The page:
But we finally made it to an area that was deemed fit for snow cave building. So we set out do to that shortly before the sun began to set. This is my second time snow cave building, and I still suck at efficiently moving snow and carving out the interior. (Side note: GORE-TEX everything is key to not being miserable when you're digging out a snow cave). Thankfully Eve is much better at this than I am so I put my "moving snow out downhill and out of the way" skills to use instead and in time, she'd carved out a bomb snow cave while we took breaks here and there to snap photos and ooh and ahh at the beautiful last sunset of 2017 creating a stunning alpenglow reflecting off the wind crust on the mountain.
We were then invited over to "the neighbors' place for dinner" (haha it was just Brooke and Forrest's snow cave). Forrest has years of snow cave architecture and construction practice under his belt (someday I'll be able to say that) and they had outfitted their snow cave with battery powered fairy lights, making for a very cozy dinner setting.
I'm just now figuring out my way around snow camping.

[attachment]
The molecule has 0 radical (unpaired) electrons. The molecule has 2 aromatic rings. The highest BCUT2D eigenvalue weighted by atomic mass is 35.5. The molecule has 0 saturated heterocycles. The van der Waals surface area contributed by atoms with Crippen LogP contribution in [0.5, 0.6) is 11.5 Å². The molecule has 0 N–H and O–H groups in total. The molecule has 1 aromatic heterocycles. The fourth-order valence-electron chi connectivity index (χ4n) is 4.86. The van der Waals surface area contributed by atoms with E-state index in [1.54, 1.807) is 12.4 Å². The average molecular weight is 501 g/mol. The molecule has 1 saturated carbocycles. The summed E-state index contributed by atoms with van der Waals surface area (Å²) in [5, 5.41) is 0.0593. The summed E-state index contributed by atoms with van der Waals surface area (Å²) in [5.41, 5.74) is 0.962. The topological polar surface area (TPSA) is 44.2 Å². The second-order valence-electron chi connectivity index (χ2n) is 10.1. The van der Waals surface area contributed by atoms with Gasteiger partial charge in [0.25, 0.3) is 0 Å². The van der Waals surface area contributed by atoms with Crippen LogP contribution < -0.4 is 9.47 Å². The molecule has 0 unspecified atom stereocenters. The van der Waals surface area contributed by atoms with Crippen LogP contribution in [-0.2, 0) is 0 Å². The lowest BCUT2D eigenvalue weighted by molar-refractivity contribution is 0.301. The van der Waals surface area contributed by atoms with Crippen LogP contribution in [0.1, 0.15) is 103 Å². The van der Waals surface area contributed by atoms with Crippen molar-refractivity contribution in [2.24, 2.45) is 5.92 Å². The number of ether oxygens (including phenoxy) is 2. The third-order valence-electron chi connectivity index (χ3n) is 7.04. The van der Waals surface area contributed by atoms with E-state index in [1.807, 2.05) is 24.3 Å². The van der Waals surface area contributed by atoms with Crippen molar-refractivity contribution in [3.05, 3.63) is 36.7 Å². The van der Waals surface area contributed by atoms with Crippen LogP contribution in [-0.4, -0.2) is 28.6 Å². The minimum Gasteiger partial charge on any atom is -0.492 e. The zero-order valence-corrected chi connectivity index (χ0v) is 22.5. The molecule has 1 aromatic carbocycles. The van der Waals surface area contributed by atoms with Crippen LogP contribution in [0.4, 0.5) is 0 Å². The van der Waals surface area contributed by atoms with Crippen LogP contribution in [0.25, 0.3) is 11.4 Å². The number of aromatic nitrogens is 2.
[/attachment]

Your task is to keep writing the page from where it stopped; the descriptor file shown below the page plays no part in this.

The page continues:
- Lining the interior of your backpack with a giant trash bag helps everything inside actually stay dry. It might look janky but it's cheap and very effective.
- A tarp works better at keeping the dampness and condensation out of your sleeping bag better than a crappy bivy.
- A wool sleeping bag liner helps soak up the condensation, allows your clothing to actually dry out, and keeps you warmer.
Anyways, point is, this time my feet were still cold but I wasn't completely miserably cold the entire night (although I did wake up needing to pee and finally went back to sleep but ended up having nightmares of falling into a crevasse with my skis on...which Forrest later confirmed "would have really sucked".)
We got up the next morning, broke down the snow cave (don't want anyone falling in, ya know), snapped our skis and snowshoes back on and eventually roped up to travel across Nisqually Glacier (yay, another new thing for me!). All the crevasses seemed to have already been closed up so we were good on that front (no falling in with skis for me!). and we finally made it to the base of the ice climb that Forrest had been so stoked about. That one didn't quite work out due to there not being enough ice, we moved over a hair and found better ice to climb on.
Here's another "Amber learns something new" moment on this trip: ice climbing. So freaking awesome but also anxiety-inducing as you learn to trust that crampons and ice picks can and will hold you. Apparently the swing of the pick is a wrist motion....and your body should form a triangle...and it does not correlate to rock climbing at all.